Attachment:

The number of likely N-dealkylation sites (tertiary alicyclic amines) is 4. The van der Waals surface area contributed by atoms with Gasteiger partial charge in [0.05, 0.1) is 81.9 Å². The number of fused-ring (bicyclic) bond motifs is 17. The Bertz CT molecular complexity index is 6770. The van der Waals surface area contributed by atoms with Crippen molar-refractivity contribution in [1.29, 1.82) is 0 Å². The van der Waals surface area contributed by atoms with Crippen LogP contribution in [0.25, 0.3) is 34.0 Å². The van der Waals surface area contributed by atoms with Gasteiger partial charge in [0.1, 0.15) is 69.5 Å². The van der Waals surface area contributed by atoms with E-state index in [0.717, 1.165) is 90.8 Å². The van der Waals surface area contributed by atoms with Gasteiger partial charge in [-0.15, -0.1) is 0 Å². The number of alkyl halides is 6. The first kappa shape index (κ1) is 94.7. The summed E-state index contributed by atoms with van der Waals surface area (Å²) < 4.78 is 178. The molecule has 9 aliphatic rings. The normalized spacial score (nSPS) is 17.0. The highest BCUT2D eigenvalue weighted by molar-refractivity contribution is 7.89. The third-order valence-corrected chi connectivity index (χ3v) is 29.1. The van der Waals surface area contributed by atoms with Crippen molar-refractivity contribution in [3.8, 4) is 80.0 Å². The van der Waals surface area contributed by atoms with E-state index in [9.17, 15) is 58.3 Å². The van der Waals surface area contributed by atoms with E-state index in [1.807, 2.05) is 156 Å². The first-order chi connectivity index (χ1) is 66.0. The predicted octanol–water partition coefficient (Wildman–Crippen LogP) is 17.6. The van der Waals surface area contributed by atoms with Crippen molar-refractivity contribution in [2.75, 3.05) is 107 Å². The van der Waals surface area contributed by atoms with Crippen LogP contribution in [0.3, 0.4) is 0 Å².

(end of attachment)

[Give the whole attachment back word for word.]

The number of likely N-dealkylation sites (tertiary alicyclic amines) is 4. The van der Waals surface area contributed by atoms with Gasteiger partial charge in [0.05, 0.1) is 81.9 Å². The number of fused-ring (bicyclic) bond motifs is 17. The Bertz CT molecular complexity index is 6770. The van der Waals surface area contributed by atoms with Crippen molar-refractivity contribution in [1.29, 1.82) is 0 Å². The van der Waals surface area contributed by atoms with Crippen LogP contribution in [0.25, 0.3) is 34.0 Å². The van der Waals surface area contributed by atoms with Gasteiger partial charge in [0.1, 0.15) is 69.5 Å². The van der Waals surface area contributed by atoms with E-state index in [0.717, 1.165) is 90.8 Å². The van der Waals surface area contributed by atoms with Gasteiger partial charge in [-0.15, -0.1) is 0 Å². The number of alkyl halides is 6. The first kappa shape index (κ1) is 94.7. The summed E-state index contributed by atoms with van der Waals surface area (Å²) < 4.78 is 178. The molecule has 9 aliphatic rings. The normalized spacial score (nSPS) is 17.0. The highest BCUT2D eigenvalue weighted by molar-refractivity contribution is 7.89. The third-order valence-corrected chi connectivity index (χ3v) is 29.1. The van der Waals surface area contributed by atoms with Crippen molar-refractivity contribution in [3.8, 4) is 80.0 Å². The van der Waals surface area contributed by atoms with E-state index in [9.17, 15) is 58.3 Å². The van der Waals surface area contributed by atoms with E-state index in [1.807, 2.05) is 156 Å². The first-order chi connectivity index (χ1) is 66.0. The predicted octanol–water partition coefficient (Wildman–Crippen LogP) is 17.6. The van der Waals surface area contributed by atoms with Crippen molar-refractivity contribution in [2.75, 3.05) is 107 Å². The van der Waals surface area contributed by atoms with Crippen LogP contribution in [0.3, 0.4) is 0 Å².